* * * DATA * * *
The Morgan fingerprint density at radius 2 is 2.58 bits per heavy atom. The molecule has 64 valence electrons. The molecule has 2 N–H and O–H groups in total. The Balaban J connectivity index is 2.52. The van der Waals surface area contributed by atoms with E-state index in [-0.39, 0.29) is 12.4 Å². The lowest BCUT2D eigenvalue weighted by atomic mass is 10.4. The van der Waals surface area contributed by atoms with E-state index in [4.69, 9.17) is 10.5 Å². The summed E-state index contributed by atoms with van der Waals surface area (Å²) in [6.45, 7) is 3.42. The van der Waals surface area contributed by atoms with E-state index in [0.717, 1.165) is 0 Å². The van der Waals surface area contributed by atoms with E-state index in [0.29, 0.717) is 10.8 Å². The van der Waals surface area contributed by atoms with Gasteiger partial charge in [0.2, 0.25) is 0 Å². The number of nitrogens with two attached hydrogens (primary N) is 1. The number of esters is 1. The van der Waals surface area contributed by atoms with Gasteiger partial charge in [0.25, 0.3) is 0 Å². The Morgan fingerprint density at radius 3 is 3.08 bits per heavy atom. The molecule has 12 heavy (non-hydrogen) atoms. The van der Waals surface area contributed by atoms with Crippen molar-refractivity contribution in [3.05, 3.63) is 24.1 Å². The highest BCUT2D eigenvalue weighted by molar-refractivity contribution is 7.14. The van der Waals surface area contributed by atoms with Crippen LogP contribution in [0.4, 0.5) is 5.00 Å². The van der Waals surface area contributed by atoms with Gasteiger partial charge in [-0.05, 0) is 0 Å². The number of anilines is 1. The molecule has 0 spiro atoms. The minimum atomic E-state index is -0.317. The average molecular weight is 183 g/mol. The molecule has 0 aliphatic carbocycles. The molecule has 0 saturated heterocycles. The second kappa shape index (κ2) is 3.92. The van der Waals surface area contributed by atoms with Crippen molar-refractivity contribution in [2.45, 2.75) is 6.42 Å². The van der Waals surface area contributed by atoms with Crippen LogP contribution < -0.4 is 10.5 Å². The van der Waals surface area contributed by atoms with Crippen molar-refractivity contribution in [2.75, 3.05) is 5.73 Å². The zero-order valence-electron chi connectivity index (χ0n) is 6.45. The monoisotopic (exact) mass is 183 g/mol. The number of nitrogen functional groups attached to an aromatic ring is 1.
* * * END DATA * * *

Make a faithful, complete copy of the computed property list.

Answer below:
The Morgan fingerprint density at radius 2 is 2.58 bits per heavy atom. The molecule has 64 valence electrons. The molecule has 2 N–H and O–H groups in total. The Balaban J connectivity index is 2.52. The van der Waals surface area contributed by atoms with E-state index in [-0.39, 0.29) is 12.4 Å². The lowest BCUT2D eigenvalue weighted by atomic mass is 10.4. The van der Waals surface area contributed by atoms with E-state index in [4.69, 9.17) is 10.5 Å². The summed E-state index contributed by atoms with van der Waals surface area (Å²) in [6.45, 7) is 3.42. The van der Waals surface area contributed by atoms with E-state index in [0.717, 1.165) is 0 Å². The van der Waals surface area contributed by atoms with E-state index in [0.29, 0.717) is 10.8 Å². The van der Waals surface area contributed by atoms with Gasteiger partial charge in [0.2, 0.25) is 0 Å². The number of nitrogens with two attached hydrogens (primary N) is 1. The number of esters is 1. The van der Waals surface area contributed by atoms with Gasteiger partial charge in [0.25, 0.3) is 0 Å². The Morgan fingerprint density at radius 3 is 3.08 bits per heavy atom. The molecule has 12 heavy (non-hydrogen) atoms. The van der Waals surface area contributed by atoms with Crippen molar-refractivity contribution in [3.05, 3.63) is 24.1 Å². The highest BCUT2D eigenvalue weighted by molar-refractivity contribution is 7.14. The van der Waals surface area contributed by atoms with Crippen LogP contribution in [0.4, 0.5) is 5.00 Å². The van der Waals surface area contributed by atoms with Gasteiger partial charge in [-0.05, 0) is 0 Å². The number of anilines is 1. The molecule has 0 spiro atoms. The minimum atomic E-state index is -0.317. The average molecular weight is 183 g/mol. The molecule has 0 aliphatic carbocycles. The molecule has 0 saturated heterocycles. The second kappa shape index (κ2) is 3.92. The van der Waals surface area contributed by atoms with Crippen molar-refractivity contribution in [2.45, 2.75) is 6.42 Å². The van der Waals surface area contributed by atoms with Crippen LogP contribution < -0.4 is 10.5 Å². The van der Waals surface area contributed by atoms with Crippen molar-refractivity contribution in [2.75, 3.05) is 5.73 Å². The zero-order valence-electron chi connectivity index (χ0n) is 6.45. The monoisotopic (exact) mass is 183 g/mol. The number of nitrogen functional groups attached to an aromatic ring is 1.